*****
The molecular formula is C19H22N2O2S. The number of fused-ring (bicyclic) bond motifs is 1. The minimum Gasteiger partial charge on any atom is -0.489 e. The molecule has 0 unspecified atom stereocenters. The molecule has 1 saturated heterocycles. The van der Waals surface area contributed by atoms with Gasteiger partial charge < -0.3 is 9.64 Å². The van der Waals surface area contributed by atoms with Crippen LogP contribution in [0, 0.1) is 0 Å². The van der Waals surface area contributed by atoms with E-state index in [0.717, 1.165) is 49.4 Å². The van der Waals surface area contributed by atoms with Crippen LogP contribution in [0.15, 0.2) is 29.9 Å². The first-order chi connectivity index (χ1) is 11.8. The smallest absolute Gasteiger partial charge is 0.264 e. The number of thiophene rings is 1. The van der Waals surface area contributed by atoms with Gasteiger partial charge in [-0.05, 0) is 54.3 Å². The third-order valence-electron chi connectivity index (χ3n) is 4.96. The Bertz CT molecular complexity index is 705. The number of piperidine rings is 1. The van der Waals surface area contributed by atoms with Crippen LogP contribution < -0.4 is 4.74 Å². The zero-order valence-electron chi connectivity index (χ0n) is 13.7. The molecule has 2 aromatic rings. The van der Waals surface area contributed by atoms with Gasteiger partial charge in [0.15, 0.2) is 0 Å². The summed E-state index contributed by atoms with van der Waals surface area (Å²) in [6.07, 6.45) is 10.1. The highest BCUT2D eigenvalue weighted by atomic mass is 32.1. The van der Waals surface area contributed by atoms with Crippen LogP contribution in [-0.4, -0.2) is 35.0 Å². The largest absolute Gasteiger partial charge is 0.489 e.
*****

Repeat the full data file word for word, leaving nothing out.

The molecular formula is C19H22N2O2S. The number of fused-ring (bicyclic) bond motifs is 1. The minimum Gasteiger partial charge on any atom is -0.489 e. The molecule has 0 unspecified atom stereocenters. The molecule has 1 saturated heterocycles. The van der Waals surface area contributed by atoms with Gasteiger partial charge < -0.3 is 9.64 Å². The van der Waals surface area contributed by atoms with Crippen LogP contribution in [0, 0.1) is 0 Å². The van der Waals surface area contributed by atoms with E-state index in [0.717, 1.165) is 49.4 Å². The van der Waals surface area contributed by atoms with Crippen LogP contribution in [0.15, 0.2) is 29.9 Å². The first-order chi connectivity index (χ1) is 11.8. The smallest absolute Gasteiger partial charge is 0.264 e. The number of thiophene rings is 1. The van der Waals surface area contributed by atoms with Gasteiger partial charge in [-0.05, 0) is 54.3 Å². The third-order valence-electron chi connectivity index (χ3n) is 4.96. The Bertz CT molecular complexity index is 705. The number of piperidine rings is 1. The van der Waals surface area contributed by atoms with Crippen LogP contribution < -0.4 is 4.74 Å². The zero-order valence-electron chi connectivity index (χ0n) is 13.7. The molecule has 2 aromatic rings. The van der Waals surface area contributed by atoms with Gasteiger partial charge in [0.15, 0.2) is 0 Å². The summed E-state index contributed by atoms with van der Waals surface area (Å²) in [6.07, 6.45) is 10.1. The highest BCUT2D eigenvalue weighted by atomic mass is 32.1. The van der Waals surface area contributed by atoms with Crippen LogP contribution in [-0.4, -0.2) is 35.0 Å². The largest absolute Gasteiger partial charge is 0.489 e.